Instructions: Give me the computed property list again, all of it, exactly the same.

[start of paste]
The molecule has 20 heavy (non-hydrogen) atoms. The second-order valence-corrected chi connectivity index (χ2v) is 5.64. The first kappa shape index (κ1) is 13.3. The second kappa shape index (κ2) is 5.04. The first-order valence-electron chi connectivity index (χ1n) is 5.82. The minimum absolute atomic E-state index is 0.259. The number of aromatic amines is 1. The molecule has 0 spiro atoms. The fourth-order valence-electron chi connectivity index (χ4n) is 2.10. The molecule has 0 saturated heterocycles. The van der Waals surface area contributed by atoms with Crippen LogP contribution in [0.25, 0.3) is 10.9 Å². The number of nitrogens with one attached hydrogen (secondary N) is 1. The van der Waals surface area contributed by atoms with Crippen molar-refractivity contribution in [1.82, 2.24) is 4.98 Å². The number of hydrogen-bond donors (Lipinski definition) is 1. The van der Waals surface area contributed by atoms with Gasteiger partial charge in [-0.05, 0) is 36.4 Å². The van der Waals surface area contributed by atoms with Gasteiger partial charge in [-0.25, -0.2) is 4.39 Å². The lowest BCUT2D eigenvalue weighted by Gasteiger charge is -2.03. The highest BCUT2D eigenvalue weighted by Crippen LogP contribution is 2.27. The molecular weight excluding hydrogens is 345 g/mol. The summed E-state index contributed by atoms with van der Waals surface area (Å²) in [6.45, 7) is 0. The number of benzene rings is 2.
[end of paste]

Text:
The molecule has 20 heavy (non-hydrogen) atoms. The second-order valence-corrected chi connectivity index (χ2v) is 5.64. The first kappa shape index (κ1) is 13.3. The second kappa shape index (κ2) is 5.04. The first-order valence-electron chi connectivity index (χ1n) is 5.82. The minimum absolute atomic E-state index is 0.259. The number of aromatic amines is 1. The molecule has 0 spiro atoms. The fourth-order valence-electron chi connectivity index (χ4n) is 2.10. The molecule has 0 saturated heterocycles. The van der Waals surface area contributed by atoms with Crippen LogP contribution in [0.25, 0.3) is 10.9 Å². The number of nitrogens with one attached hydrogen (secondary N) is 1. The van der Waals surface area contributed by atoms with Crippen molar-refractivity contribution in [1.82, 2.24) is 4.98 Å². The number of hydrogen-bond donors (Lipinski definition) is 1. The van der Waals surface area contributed by atoms with Gasteiger partial charge in [-0.05, 0) is 36.4 Å². The van der Waals surface area contributed by atoms with Gasteiger partial charge in [-0.25, -0.2) is 4.39 Å². The lowest BCUT2D eigenvalue weighted by Gasteiger charge is -2.03. The highest BCUT2D eigenvalue weighted by Crippen LogP contribution is 2.27. The molecular weight excluding hydrogens is 345 g/mol. The summed E-state index contributed by atoms with van der Waals surface area (Å²) in [6.45, 7) is 0. The number of benzene rings is 2.